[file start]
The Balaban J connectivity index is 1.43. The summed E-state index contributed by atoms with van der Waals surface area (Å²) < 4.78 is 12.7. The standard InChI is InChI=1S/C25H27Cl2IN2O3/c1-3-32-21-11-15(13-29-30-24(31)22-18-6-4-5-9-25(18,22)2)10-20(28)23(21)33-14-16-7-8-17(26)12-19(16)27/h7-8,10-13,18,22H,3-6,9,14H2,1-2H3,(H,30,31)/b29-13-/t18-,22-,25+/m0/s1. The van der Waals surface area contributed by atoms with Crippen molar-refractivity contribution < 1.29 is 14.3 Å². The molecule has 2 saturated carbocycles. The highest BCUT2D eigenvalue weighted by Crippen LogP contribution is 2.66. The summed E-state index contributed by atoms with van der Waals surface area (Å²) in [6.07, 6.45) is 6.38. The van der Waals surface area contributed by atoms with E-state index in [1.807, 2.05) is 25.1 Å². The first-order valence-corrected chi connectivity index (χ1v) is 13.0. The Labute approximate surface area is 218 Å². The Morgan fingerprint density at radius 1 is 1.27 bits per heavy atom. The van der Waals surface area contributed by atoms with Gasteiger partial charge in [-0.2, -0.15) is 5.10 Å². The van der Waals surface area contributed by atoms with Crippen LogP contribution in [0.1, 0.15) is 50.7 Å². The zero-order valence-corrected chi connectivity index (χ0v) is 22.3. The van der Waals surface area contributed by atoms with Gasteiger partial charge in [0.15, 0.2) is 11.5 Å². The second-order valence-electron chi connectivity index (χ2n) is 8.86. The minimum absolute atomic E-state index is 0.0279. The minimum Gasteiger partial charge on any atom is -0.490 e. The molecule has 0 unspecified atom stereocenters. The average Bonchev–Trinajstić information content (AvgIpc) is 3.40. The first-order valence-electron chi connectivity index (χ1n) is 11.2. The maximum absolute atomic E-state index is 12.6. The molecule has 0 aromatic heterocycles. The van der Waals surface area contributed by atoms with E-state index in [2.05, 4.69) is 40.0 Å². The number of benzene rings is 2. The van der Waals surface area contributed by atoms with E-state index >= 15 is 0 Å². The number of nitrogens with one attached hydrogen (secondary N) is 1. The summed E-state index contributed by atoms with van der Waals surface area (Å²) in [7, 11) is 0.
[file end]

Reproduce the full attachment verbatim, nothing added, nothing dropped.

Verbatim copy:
The Balaban J connectivity index is 1.43. The summed E-state index contributed by atoms with van der Waals surface area (Å²) < 4.78 is 12.7. The standard InChI is InChI=1S/C25H27Cl2IN2O3/c1-3-32-21-11-15(13-29-30-24(31)22-18-6-4-5-9-25(18,22)2)10-20(28)23(21)33-14-16-7-8-17(26)12-19(16)27/h7-8,10-13,18,22H,3-6,9,14H2,1-2H3,(H,30,31)/b29-13-/t18-,22-,25+/m0/s1. The van der Waals surface area contributed by atoms with Crippen molar-refractivity contribution < 1.29 is 14.3 Å². The molecule has 2 saturated carbocycles. The highest BCUT2D eigenvalue weighted by Crippen LogP contribution is 2.66. The summed E-state index contributed by atoms with van der Waals surface area (Å²) in [6.07, 6.45) is 6.38. The van der Waals surface area contributed by atoms with E-state index in [1.807, 2.05) is 25.1 Å². The first-order valence-corrected chi connectivity index (χ1v) is 13.0. The Labute approximate surface area is 218 Å². The Morgan fingerprint density at radius 1 is 1.27 bits per heavy atom. The van der Waals surface area contributed by atoms with Gasteiger partial charge in [-0.2, -0.15) is 5.10 Å². The van der Waals surface area contributed by atoms with Crippen LogP contribution in [0.1, 0.15) is 50.7 Å². The zero-order valence-corrected chi connectivity index (χ0v) is 22.3. The van der Waals surface area contributed by atoms with Gasteiger partial charge in [0.15, 0.2) is 11.5 Å². The second-order valence-electron chi connectivity index (χ2n) is 8.86. The minimum absolute atomic E-state index is 0.0279. The minimum Gasteiger partial charge on any atom is -0.490 e. The molecule has 0 unspecified atom stereocenters. The average Bonchev–Trinajstić information content (AvgIpc) is 3.40. The first-order valence-electron chi connectivity index (χ1n) is 11.2. The maximum absolute atomic E-state index is 12.6. The molecule has 0 aromatic heterocycles. The van der Waals surface area contributed by atoms with E-state index in [2.05, 4.69) is 40.0 Å². The number of benzene rings is 2. The van der Waals surface area contributed by atoms with E-state index >= 15 is 0 Å². The number of nitrogens with one attached hydrogen (secondary N) is 1. The summed E-state index contributed by atoms with van der Waals surface area (Å²) in [7, 11) is 0.